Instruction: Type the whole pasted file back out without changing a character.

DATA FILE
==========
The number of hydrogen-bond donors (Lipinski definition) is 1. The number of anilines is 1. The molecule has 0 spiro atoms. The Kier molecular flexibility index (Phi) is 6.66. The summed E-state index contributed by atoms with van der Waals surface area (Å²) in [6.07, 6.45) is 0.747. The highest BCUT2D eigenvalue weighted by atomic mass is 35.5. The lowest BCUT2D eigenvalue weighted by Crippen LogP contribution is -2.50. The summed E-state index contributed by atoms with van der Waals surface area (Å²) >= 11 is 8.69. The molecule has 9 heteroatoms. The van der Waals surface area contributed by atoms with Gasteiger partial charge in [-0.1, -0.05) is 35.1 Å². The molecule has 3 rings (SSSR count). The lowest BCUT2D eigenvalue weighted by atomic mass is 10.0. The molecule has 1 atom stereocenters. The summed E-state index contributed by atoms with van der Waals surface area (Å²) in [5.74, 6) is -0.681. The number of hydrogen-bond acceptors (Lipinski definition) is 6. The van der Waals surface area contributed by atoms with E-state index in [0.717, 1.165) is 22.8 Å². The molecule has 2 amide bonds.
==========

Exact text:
The number of hydrogen-bond donors (Lipinski definition) is 1. The number of anilines is 1. The molecule has 0 spiro atoms. The Kier molecular flexibility index (Phi) is 6.66. The summed E-state index contributed by atoms with van der Waals surface area (Å²) in [6.07, 6.45) is 0.747. The highest BCUT2D eigenvalue weighted by atomic mass is 35.5. The lowest BCUT2D eigenvalue weighted by Crippen LogP contribution is -2.50. The summed E-state index contributed by atoms with van der Waals surface area (Å²) >= 11 is 8.69. The molecule has 9 heteroatoms. The van der Waals surface area contributed by atoms with Gasteiger partial charge in [-0.1, -0.05) is 35.1 Å². The molecule has 3 rings (SSSR count). The lowest BCUT2D eigenvalue weighted by atomic mass is 10.0. The molecule has 1 atom stereocenters. The summed E-state index contributed by atoms with van der Waals surface area (Å²) in [5.74, 6) is -0.681. The number of hydrogen-bond acceptors (Lipinski definition) is 6. The van der Waals surface area contributed by atoms with E-state index in [0.717, 1.165) is 22.8 Å². The molecule has 2 amide bonds.